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Years ago there was a young girls online blog when she and her family full timed around Europe. She occasionally went to school--I remember photos of a school in Spain, and her being a Brownie somewhere else. Don't know if it's archived online somewhere---I think her name was Daisy.

Edit. Can't find it but loads here my travels in a motorhome homeschooled

I think I have seen the blog too...American couple and daughter, spent about 2 years in Spain from memory. Don't appear to have saved the blog....perhaps was referenced from this one:
http://worldschooladventures.com/other-traveling-families/
 

thehutchies

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Years ago there was a young girls online blog when she and her family full timed around Europe. She occasionally went to school--I remember photos of a school in Spain, and her being a Brownie somewhere else. Don't know if it's archived online somewhere---I think her name was Daisy.

Edit. Can't find it but loads here my travels in a motorhome homeschooled

The Draper family did home ed and Daisy is now studying at Tufts university in Massachusetts. Lovely family.



I think I have seen the blog too...American couple and daughter, spent about 2 years in Spain from memory. Don't appear to have saved the blog....perhaps was referenced from this one:
http://worldschooladventures.com/other-traveling-families/

This would have been the soultravelers3

http://www.soultravelers3.com/blog-index.html

A different approach to non-school education but another interesting example of alternatives to the stereotypical lifestyle.
 
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to6y

to6y

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We spent a few years travelling with a motorhome and a converted coach with our two young children---educated with help of 'Education Otherwise'
Kids will make friends OK-----it is harder to wildcamp with campfires than it was when we did it---not impossible.
We think Sweden will give you this type of camping more than anywhere,(check on fire risk/restrictions)--A LOT of places have fire pits/BBQs for free---- and now Sweden is NOT expensive.----Arctic Circle/midnight sun, millions of reindeer, space, lakes etc. etc
Getting into cities/big towns is quite hard to visit sites most of the time---we found using campsites and public transport worked well.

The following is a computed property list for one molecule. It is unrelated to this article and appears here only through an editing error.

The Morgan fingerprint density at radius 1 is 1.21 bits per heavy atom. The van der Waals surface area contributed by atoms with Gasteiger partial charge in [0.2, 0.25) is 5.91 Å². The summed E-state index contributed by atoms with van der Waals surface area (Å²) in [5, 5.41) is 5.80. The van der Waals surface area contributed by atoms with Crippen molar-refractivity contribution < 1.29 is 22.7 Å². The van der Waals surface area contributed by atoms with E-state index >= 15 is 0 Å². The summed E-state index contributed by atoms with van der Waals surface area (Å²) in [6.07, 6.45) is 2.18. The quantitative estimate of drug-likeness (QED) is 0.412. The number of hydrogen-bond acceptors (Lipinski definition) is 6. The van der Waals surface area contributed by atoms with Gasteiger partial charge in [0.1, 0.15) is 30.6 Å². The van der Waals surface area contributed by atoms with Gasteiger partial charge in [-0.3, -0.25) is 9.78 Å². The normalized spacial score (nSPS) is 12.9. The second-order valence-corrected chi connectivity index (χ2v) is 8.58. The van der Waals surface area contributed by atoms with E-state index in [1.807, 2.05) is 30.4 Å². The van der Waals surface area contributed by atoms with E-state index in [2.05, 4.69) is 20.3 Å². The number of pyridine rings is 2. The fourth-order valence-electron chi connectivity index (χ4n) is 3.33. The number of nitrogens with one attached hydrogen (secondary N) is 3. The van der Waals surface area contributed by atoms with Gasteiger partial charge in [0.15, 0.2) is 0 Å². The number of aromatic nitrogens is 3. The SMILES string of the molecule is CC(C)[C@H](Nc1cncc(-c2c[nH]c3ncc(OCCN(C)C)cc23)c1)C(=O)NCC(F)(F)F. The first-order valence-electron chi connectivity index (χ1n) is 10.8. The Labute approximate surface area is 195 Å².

You will ALL love it
Nigel & Pamala

Thank you so much for replying.

Another of our big unanswered questions is whether we:

- should have a motorhome and a car i.e. we are not "motorhoming", we are simply having a mobile house that we shift around every few days, once a week, once a fortnight, everyday...who knows....and use the car to visit stuff (like we do currently)

- or just a motorhome and go "motorhoming"


My concern with "motorhoming" is that it will be much harder to take the kids places and they'll miss stuff.


Does that make sense, much more about this topic on MHfacts.com

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Hi.
I think you are planning too much. We did what you plan to do for ten years with a blip in the middle at a Spanish school and brownies!.We never had a plan, buying a map of Spain on the ferry on our first trip. Planning would not have worked for us, similarly constant moving on would not. I see you think you may do 20000 miles first year, we did that in 10 years, preferring almost exclusively on campsites and aires and having a car to get around from that base. We also worked on campsites etc.
We never did any formal education until we met some wonderful home educated kids and their parents when ours were 12 and 14 who saw them through some GCSEs

Social interaction was also our biggest worry. (Ours were 4 and 6) We worked hard to be in places where there would be other kids at holiday times, ensured we kept in touch with friends at home (satellite internet) but as The Hutchies(Thanks for the kind words...fulltiming eh?) say, young kids will make friends anywhere but I suggest that moving on continuosly and wild camping that would be very unlikely, they are not going to make friends parked in some town centre car park.

Our kids had a very unconventioal lifestyle, the boy going to college at 16 now sunning himself in Valencia on his year out from studying at universitty of Nottingham.The girl went to school at 14, ( brownies in Spain turned into sitting on the girl guide advocate panel for three years and is now in USA on a full scholarship.
People thought we were mad. It worked out well. I dont think we would have lasted 6 months without a car or 5 months moving on all the time or 4 months wildcamping a lot of the time or 3 months studying round a table or 2 months planning everything out meticulously or finally 1 month if we weren't "all in it together"
 
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Bill and Shell

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This is an interesting thread, a little old now, are there any updates??
We are planning a 12 - 18 month tour of Europe, hopefully starting in the next month, with our 2 year old lad, very much looking forward to this experience as a family and the possibilities that it may bring